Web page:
Section: Graph Theory

### 15. Cost-effectiveness of algorithms

In this paper we discuss how to assess the performance of algorithms for optimisation problems in a way that balances solution quality and time. We propose measures of cost-effectiveness for such algorithms. These measures give the gain in solution quality per time unit over a sequence of inputs, […]
Section: Discrete Algorithms

### 16. On probe 2-clique graphs and probe diamond-free graphs

Given a class G of graphs, probe G graphs are defined as follows. A graph G is probe G if there exists a partition of its vertices into a set of probe vertices and a stable set of nonprobe vertices in such a way that non-edges of G, whose endpoints are nonprobe vertices, can be added so that the […]
Section: Graph Theory

### 17. Parameterized complexity of synchronization and road coloring

First, we close the multi-parameter analysis of a canonical problem concerning short reset words (SYN) initiated by Fernau et al. (2013). Namely, we prove that the problem, parameterized by the number of states, does not admit a polynomial kernel unless the polynomial hierarchy collapses. Second, we […]
Section: Automata, Logic and Semantics

### 18. Graphs with large disjunctive total domination number

Let G be a graph with no isolated vertex. In this paper, we study a parameter that is a relaxation of arguably the most important domination parameter, namely the total domination number, γt(G). A set S of vertices in G is a disjunctive total dominating set of G if every vertex is adjacent to a […]
Section: Graph Theory

### 19. A note on a recent attempt to improve the Pin-Frankl bound

We provide a counterexample to a lemma used in a recent tentative improvement of the Pin-Frankl bound for synchronizing automata. This example naturally leads us to formulate an open question, whose answer could fix the line of the proof, and improve the bound.
Section: Automata, Logic and Semantics

### 20. Output sensitive algorithms for covering many points

In this paper we devise some output sensitive algorithms for a problem where a set of points and a positive integer, m, are given and the goal is to cover a maximal number of these points with m disks. We introduce a parameter, ρ, as the maximum number of points that one disk can cover and we […]
Section: Discrete Algorithms

### 21. An efficient certificateless aggregate signature scheme for vehicular ad-hoc networks

The state-of-the-art telecommunication technologies have widely been adapted for sensing the traffic related information and collection of it. Vehicular Ad-Hoc Networks (VANETs) have emerged as a novel technology for revolutionizing the driving experiences of human. The most effective and widely […]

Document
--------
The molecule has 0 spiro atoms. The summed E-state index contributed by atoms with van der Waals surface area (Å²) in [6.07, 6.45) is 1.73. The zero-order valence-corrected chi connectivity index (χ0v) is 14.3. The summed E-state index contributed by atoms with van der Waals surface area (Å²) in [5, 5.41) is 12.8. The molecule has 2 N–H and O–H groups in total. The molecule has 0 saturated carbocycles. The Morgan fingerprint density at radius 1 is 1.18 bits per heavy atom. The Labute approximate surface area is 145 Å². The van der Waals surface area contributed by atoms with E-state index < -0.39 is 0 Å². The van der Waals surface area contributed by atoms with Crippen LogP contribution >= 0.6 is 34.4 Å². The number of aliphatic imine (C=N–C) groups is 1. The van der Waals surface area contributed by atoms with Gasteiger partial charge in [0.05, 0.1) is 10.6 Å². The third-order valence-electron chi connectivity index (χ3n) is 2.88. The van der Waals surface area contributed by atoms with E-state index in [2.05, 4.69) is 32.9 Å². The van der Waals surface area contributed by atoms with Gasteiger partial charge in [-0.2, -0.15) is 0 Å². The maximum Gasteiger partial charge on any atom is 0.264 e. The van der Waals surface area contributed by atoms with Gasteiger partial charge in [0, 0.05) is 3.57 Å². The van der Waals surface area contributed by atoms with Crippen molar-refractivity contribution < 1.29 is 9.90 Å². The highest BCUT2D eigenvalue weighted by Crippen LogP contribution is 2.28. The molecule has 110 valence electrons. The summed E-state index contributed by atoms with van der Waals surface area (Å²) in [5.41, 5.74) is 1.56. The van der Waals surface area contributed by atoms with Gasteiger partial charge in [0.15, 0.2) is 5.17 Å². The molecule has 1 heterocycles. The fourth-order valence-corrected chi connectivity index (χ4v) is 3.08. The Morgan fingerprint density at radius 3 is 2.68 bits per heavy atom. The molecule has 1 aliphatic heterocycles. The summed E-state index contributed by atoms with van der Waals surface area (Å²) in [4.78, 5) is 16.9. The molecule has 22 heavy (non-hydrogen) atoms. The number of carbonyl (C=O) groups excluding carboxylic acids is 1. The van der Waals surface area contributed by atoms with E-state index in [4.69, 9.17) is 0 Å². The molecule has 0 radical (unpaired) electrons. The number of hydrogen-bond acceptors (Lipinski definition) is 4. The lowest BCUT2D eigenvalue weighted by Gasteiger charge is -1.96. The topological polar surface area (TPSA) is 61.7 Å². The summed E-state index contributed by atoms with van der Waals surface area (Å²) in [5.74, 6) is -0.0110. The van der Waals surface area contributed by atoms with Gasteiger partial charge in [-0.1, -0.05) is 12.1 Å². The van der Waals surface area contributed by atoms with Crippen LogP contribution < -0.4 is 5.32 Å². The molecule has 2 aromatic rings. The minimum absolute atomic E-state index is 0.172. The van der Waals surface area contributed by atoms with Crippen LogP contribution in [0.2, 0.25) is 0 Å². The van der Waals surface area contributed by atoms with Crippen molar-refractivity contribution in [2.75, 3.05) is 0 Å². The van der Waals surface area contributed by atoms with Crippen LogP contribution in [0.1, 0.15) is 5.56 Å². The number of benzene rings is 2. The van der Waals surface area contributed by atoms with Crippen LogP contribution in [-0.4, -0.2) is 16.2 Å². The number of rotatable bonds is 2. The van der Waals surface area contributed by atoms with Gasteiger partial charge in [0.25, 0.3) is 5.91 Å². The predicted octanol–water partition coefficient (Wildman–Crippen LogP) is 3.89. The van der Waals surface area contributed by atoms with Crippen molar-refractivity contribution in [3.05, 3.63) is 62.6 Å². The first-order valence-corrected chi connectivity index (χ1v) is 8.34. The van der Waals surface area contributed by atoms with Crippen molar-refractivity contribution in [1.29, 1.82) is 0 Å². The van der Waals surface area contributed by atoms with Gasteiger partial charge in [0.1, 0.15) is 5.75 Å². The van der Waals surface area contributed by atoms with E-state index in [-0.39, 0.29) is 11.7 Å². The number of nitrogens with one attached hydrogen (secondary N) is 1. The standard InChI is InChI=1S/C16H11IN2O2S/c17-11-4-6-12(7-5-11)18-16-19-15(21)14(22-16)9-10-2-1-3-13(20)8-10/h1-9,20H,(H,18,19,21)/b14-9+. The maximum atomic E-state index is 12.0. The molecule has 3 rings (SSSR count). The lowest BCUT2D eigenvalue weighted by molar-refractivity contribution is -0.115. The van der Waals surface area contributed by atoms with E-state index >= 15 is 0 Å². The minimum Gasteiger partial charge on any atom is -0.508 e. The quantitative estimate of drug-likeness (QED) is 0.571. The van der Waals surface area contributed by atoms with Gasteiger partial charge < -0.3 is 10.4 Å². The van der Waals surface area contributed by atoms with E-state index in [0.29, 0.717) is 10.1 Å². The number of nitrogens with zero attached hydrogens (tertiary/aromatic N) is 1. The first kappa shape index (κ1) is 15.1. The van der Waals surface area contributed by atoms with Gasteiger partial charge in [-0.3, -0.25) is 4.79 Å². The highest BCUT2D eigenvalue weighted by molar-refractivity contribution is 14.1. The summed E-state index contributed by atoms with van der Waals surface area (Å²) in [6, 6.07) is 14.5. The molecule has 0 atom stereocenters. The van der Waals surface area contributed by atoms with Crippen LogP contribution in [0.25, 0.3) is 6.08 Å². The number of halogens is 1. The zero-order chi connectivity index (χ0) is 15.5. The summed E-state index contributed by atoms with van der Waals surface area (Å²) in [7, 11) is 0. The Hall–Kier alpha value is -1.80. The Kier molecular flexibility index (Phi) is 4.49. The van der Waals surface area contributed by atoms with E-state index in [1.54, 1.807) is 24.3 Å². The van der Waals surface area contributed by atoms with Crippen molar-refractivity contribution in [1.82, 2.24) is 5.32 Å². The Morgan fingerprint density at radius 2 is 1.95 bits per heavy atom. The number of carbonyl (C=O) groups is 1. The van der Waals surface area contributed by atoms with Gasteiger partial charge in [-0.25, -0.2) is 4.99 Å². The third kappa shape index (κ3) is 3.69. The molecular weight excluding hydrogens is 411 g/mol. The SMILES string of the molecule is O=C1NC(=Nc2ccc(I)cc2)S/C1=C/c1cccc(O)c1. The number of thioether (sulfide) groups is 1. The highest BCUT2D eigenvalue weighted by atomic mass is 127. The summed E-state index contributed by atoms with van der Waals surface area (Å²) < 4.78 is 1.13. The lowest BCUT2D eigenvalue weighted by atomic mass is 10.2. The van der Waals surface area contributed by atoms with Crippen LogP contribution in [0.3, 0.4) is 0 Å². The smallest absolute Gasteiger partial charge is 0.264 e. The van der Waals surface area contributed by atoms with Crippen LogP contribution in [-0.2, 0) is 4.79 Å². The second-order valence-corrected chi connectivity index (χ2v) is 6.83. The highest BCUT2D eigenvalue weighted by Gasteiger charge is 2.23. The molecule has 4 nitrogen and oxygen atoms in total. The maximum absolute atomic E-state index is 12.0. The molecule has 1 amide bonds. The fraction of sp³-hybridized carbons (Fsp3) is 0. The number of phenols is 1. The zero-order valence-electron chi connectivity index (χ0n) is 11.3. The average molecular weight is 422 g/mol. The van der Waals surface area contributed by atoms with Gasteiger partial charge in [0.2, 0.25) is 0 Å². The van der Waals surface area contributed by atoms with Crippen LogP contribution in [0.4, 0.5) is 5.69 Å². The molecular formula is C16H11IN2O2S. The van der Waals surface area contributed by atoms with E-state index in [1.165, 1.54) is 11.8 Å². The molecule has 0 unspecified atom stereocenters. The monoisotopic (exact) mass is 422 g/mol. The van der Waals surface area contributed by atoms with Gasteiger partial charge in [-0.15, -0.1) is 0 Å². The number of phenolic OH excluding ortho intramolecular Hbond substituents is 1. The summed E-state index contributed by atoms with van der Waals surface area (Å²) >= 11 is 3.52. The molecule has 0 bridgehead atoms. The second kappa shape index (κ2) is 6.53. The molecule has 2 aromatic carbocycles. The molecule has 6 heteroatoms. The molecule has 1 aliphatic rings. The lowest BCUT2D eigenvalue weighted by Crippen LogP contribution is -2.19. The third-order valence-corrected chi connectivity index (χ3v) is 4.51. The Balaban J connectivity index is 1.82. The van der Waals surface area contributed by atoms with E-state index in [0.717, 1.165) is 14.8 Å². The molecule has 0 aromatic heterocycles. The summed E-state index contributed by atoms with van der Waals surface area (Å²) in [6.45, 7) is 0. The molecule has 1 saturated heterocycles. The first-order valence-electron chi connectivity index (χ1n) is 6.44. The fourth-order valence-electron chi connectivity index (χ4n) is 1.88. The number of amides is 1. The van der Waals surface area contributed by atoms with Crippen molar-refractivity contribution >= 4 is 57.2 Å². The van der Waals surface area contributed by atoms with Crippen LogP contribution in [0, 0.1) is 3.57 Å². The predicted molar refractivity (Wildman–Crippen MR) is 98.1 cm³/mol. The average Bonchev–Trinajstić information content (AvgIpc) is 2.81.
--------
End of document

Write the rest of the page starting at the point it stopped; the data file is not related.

Section: Distributed Computing and Networking

### 22. Maximum difference about the size of optimal identifying codes in graphs differing by one vertex

Let G=(V,E) be a simple undirected graph. We call any subset C⊆V an identifying code if the sets I(v)={c∈C | {v,c}∈E or v=c } are distinct and non-empty for all vertices v∈V. A graph is called twin-free if there is an identifying code in the graph. The identifying code with minimum size in a […]
Section: Graph Theory

### 23. On the Hausdorff measure of regular ω-languages in Cantor space

This paper deals with the calculation of the Hausdorff measure of regular ω-languages, that is, subsets of the Cantor space definable by finite automata. Using methods for decomposing regular ω-languages into disjoint unions of parts of simple structure we derive two sufficient conditions under […]
Section: Automata, Logic and Semantics

### 24. Snarks with total chromatic number 5

A k-total-coloring of G is an assignment of k colors to the edges and vertices of G, so that adjacent and incident elements have different colors. The total chromatic number of G, denoted by χT(G), is the least k for which G has a k-total-coloring. It was proved by Rosenfeld that the total chromatic […]
Section: Graph Theory

### 25. On substitution tilings of the plane with n-fold rotational symmetry

A method is described for constructing, with computer assistance, planar substitution tilings that have n-fold rotational symmetry. This method uses as prototiles the set of rhombs with angles that are integer multiples of pi/n, and includes various special cases that have already been constructed […]
Section: Discrete Algorithms

### 26. Intervals and factors in the Bruhat order

In this paper we study those generic intervals in the Bruhat order of the symmetric group that are isomorphic to the principal order ideal of a permutation w, and consider when the minimum and maximum elements of those intervals are related by a certain property of their reduced words. We show that […]
Section: Combinatorics

### 27. How often should you clean your room?

We introduce and study a combinatorial optimization problem motivated by the question in the title. In the simple case where you use all objects in your room equally often, we investigate asymptotics of the optimal time to clean up in terms of the number of objects in your room. In particular, we […]
Section: Analysis of Algorithms